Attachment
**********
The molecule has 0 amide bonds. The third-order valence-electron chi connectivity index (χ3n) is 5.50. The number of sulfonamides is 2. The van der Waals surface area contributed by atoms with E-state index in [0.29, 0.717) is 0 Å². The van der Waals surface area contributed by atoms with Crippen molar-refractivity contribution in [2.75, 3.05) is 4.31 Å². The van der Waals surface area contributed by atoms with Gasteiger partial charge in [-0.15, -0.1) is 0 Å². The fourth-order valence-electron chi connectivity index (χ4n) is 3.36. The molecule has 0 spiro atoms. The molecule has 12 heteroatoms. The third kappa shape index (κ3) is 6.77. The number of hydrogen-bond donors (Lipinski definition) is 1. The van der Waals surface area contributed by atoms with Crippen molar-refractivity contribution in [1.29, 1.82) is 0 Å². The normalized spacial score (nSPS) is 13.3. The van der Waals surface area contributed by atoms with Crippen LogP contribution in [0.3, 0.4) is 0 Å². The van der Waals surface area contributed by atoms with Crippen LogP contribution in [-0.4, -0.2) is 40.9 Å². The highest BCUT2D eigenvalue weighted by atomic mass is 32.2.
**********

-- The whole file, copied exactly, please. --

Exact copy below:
The molecule has 0 amide bonds. The third-order valence-electron chi connectivity index (χ3n) is 5.50. The number of sulfonamides is 2. The van der Waals surface area contributed by atoms with E-state index in [0.29, 0.717) is 0 Å². The van der Waals surface area contributed by atoms with Crippen molar-refractivity contribution in [2.75, 3.05) is 4.31 Å². The van der Waals surface area contributed by atoms with Gasteiger partial charge in [-0.15, -0.1) is 0 Å². The fourth-order valence-electron chi connectivity index (χ4n) is 3.36. The molecule has 0 spiro atoms. The molecule has 12 heteroatoms. The third kappa shape index (κ3) is 6.77. The number of hydrogen-bond donors (Lipinski definition) is 1. The van der Waals surface area contributed by atoms with Crippen molar-refractivity contribution in [1.29, 1.82) is 0 Å². The normalized spacial score (nSPS) is 13.3. The van der Waals surface area contributed by atoms with Crippen LogP contribution in [0.3, 0.4) is 0 Å². The van der Waals surface area contributed by atoms with Crippen LogP contribution in [-0.4, -0.2) is 40.9 Å². The highest BCUT2D eigenvalue weighted by atomic mass is 32.2.